We have shown here that the two helicases of RecBCD enzyme, specified by the helicase domains in RecB and RecD, are both required for full activity of the enzyme. The helicase in RecD provides the fast unwinding activity. RecB, which has very weak helicase activity in isolation5, is a genuine but slow helicase when complexed with RecC alone (Figs 2a and 4e), but seems only to translocate single-stranded DNA from the loop to the 3′-terminated tail in RecBCD holoenzyme (Figs 1a and 4b). One model of helicase action4, with separate melting and translocation steps, fits well with this separation of RecB functions. RecBCD is highly processive: it can unwind more than 20 kilobases of DNA without dissociation3,16. However, the isolated subunits have very low processivity, being able to unwind only about 50 base pairs5,7. The exceptionally high processivity of RecBCD might stem at least in part from its having two motors: the probability that both would simultaneously dissociate from the DNA would be much less than that of one motor acting on its own. Other processive enzymes also have more than one motor: some helicases have two or six identical subunits1 and kinesins typically have two27. Recent reports show that a monomeric helicase and a monomeric kinesin become active or more processive when converted to the dimeric form27,28. Thus, RecBCD enzyme, like the human TFIIH factor involved in transcription and DNA repair29, fits this model but has the unusual feature of having two non-identical motors with opposite DNA-strand polarities. This asymmetric feature might impart RecBCD enzyme's asymmetry in other aspects of its promotion of genetic recombination2.
Proteins and DNA
RecBCD enzyme was purified from a highly overexpressing strain30 by chromatography on Amersham Biosciences Hi-Trap Heparin and BioRad Agarose A1.5m columns. RecBK29QCD and RecBCDK177Q enzymes22,23 were prepared from strain V330 [Δ(recC-argA)234 λ- F-] containing derivatives of plasmid pACYC184 bearing an 18.5-kilobase BamHI fragment of E. coli carrying the mutant recBCD region (a gift from D. Julin). Enzymes were purified by chromatography on Amersham Biosciences HiTrap Q Sepharose, HiPrep Sephacryl S-300 HR and HiTrap Heparin columns. RecB and RecC were purified separately30 with HiTrap Q Sepharose, BioRad CHT-II and HiTrap Heparin columns. RecBC enzyme was made by mixing RecB and RecC, with subsequent purification on a HiPrep Sephacryl S-300 HR column. E. coli single-strand DNA-binding protein (SSB) was from Promega. Bacteriophage λ was induced from lysogens, purified by two CsCl-gradient centrifugations, and the DNA (48 kilobases, with 12-nucleotide 5′ overhangs) was extracted with phenol. Plasmid pDWS2 DNA (23 kilobases) was linearized with EcoRI and labelled at its 3′ ends with bio-16-dUTP12 (Roche), producing a blunt-ended double-stranded DNA substrate. DNA with 5′-biotin labels was produced by ligation of annealed oligonucleotides (5′-biotin-tetra-ethylene glycol-GGGCGGCGACCTAGCT-3′ and 5′-pAGGTCGCCG-3′; IDT Inc.) to pDWS2 DNA linearized with SacI, followed by sucrose-density-gradient sedimentation to remove unincorporated oligonucleotides. φX174 RFII and viral DNA were from New England Biolabs.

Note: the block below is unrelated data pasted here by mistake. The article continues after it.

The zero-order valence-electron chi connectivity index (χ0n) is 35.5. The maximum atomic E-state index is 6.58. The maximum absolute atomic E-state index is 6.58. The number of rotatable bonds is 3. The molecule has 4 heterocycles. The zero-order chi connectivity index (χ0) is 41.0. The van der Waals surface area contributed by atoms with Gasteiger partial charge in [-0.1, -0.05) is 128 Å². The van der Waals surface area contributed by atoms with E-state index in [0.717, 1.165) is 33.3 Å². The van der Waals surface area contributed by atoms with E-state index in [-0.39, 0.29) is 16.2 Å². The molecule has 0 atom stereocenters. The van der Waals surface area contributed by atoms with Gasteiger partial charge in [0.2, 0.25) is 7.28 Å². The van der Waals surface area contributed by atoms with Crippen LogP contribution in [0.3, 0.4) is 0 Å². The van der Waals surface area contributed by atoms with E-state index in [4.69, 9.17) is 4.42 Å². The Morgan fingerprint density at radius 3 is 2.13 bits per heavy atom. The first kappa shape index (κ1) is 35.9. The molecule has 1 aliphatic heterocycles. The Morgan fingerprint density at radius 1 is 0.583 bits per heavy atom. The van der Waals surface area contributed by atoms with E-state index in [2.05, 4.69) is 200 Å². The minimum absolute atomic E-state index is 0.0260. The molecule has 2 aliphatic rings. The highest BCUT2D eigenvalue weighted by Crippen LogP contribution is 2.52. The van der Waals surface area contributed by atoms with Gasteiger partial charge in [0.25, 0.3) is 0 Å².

RecBCD, RecBK29QCD or RecBCDK177Q enzyme was incubated with 20 mM MOPS-KOH pH 7.0, 1 mM MgCl2, 1 mM CaCl2, 1 mM dithiothreitol, 3 µM SSB and DNA at 37 °C for 15 min, to allow binding. Reaction was started by adding ATP to 5 mM and stopped by adding EDTA to 40 mM; goat anti-biotin gold conjugate (10 nm; Ted Pella Inc.) was added where appropriate, and the reactions were fixed by incubation at 37 °C for 20 min with 0.2% glutaraldehyde. RecBC enzyme was incubated with 50 mM MOPS-KOH pH 7.0, 10 mM MgCl2, 1 mM dithiothreitol, 3 µM SSB and 0.2 nM λ DNA at 37 °C for 15 min, to allow binding. Reaction was started by adding ATP to 5 mM and stopped by adding EDTA to 100 mM. The products were diluted 1:4, fixed as above and dialysed overnight against 20 mM MOPS-KOH pH 7, 0.1 mM EDTA.
Microscopy and data analysis